Against her better judgment, HaeAhn Kwon came from South Korea to Los Angeles to attend the embattled MFA program at USC Roski School of Art and Design. “I was already suspicious of the administration for alienating an entire year of MFA students,” Kwon wrote in a letter to the school’s administration, published earlier this week. “However, I entered the program against my intuition …”
The once well-regarded program became infamous last year after the entire class of 2016 walked out, citing broken promises and a general lack of integrity on the administration’s part. The seven defectors were known collectively as the “USC Seven,” and were heralded by some for standing up to the corporatization of art and arts education. Others saw them as spoiled millennial whiners.
It was a major blow to the institution’s reputation and Roski was able to attract only a single MFA for the following year’s class. This MFA was Kwon. She was awarded an International Arts Fellowship, which paid full tuition, travel allowances, and room and board for her and her husband.
Despite the lavish fellowship, Kwon quickly realized that her intuition had been right. On Tuesday, only about eight months after she started the program, she announced that she too would be leaving the school. Her cutting announcement letter includes a list of broken promises that echoes the sentiments of the original Seven. It also describes gross incompetence. The administration apparently “forgot” that Kwon needed a review of her studio practice, which she describes as the “essential” fixture of any studio MFA program. She also received an “incomplete” for a class that only met once for an hour and a half (it was supposed to meet twice a week for three hours per session). After she complained, the grade was mysteriously changed to a “B” without her knowledge.
“I must ask you, how is it that a student could even PASS a class that was held on no more than one day?” Kwon asks in her letter.
Since she is the sole student of the MFA class of 2017, her departure means that the program has now lost two consecutive MFA classes in their entirety. Between Kwon, the USC Seven, the departure of several prominent art professors and the mysterious closure of its Master of Professional Writing program, things are not looking good for USC’s graduate division.
It hasn’t always been like this. Two years before Kwon arrived in L.A., Roski had a different name and a different dean. Its robust MFA program was ranked well within the top 50, and was embraced by L.A.’s conflagrant arts scene. Then Jimmy Iovine gave USC $70 million to create the Jimmy Iovine and Andre Young Academy for Arts, Technology and the Business of Innovation (which, to my mind, recalls “The Derek Zoolander School for Kids Who Can't Read Good and Want to Do Other Stuff Good Too,” and probably attracts a similar sort of student). Iovine’s gift ignited a chain reaction, beginning with the appointment of a new dean, Erica Muhl, a former music professor with no fine art experience. Muhl is the daughter of Edward Muhl, the former head of Universal Pictures, which once owned Universal Music, the parent company of Jimmy Iovine’s music label Interscope.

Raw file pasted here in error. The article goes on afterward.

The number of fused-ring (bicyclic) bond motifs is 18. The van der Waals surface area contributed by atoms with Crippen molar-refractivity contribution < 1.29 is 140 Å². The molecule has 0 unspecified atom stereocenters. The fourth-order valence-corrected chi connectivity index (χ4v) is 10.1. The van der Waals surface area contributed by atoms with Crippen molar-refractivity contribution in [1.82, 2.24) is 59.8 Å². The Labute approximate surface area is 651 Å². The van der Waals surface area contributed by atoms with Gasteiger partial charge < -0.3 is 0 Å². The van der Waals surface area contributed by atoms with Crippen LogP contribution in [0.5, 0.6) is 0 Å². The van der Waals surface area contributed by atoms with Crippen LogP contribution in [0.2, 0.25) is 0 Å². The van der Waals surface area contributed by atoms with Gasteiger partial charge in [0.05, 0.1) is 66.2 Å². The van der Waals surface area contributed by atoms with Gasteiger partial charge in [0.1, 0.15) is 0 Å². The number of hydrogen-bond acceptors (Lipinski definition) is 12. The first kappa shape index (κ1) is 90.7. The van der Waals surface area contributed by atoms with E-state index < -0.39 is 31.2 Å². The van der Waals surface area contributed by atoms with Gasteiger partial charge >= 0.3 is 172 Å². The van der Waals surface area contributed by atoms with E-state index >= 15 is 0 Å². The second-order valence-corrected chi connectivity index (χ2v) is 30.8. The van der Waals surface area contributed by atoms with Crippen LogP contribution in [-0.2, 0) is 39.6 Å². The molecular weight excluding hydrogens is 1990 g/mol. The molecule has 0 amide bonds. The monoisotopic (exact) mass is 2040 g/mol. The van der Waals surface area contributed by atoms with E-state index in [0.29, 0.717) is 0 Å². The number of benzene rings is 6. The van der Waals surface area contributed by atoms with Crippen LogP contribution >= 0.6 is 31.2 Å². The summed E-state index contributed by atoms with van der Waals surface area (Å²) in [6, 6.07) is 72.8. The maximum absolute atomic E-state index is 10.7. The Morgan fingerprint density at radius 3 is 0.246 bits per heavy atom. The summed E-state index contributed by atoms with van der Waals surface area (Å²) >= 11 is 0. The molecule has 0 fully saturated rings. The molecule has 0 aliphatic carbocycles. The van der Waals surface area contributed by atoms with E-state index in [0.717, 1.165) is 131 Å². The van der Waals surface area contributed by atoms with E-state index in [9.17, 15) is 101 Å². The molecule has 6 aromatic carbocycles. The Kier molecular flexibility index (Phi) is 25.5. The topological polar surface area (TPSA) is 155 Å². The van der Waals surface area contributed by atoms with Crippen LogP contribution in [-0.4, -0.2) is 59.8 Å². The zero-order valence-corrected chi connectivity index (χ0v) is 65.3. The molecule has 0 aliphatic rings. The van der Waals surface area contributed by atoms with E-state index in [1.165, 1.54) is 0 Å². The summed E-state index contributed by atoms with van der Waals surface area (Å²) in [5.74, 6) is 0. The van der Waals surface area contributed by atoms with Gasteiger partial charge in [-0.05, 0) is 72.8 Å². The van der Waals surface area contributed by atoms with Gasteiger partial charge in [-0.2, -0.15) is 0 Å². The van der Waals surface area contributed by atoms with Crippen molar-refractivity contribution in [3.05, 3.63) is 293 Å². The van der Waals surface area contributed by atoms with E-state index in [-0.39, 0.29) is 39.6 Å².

Muhl’s flippant attitude and poor leadership have been the consistent through line connecting all the controversies. One of the prominent professors who left even before the USC Seven, Frances Stark, told the New Yorker, “The issues that led to this walkout, the lack of transparency or ethical behavior on the part of the U.S.C. Roski School’s upper administration, are precisely the ones that caused me to resign several months ago.”
With regard to Kwon, the school refused to falter or apologize, just like it did during the USC Seven fiasco. It issued a characteristically snotty response which blames Kwon and indicts her as greedy and unappreciative. “HaeAhn requested numerous accommodations to offset the lack of MFA colleagues, including a request for double studio space, all of which were granted,” the administration’s letter reads. It goes on to list the opportunities she was afforded, before saying “to our dismay, she took advantage of very few of these.” It even goes out of its way to mention that Kwon’s fellowship included room and board for her husband.
The administration’s response did not, however, confirm or deny any of Kwon’s specific accusations. Instead, it kept an eye forward, offering one final dig to Kwon and anybody dumb enough to think this latest coup will make any difference to such a well-oiled academic machine.
“As to the Roski School's future, we are pleased to have a full MFA class enrolling in the fall — joining more than 465 total students enrolled in the school's degree programs and guided by a prestigious and expanding community of new and world-class faculty of artists, scholars and curators.”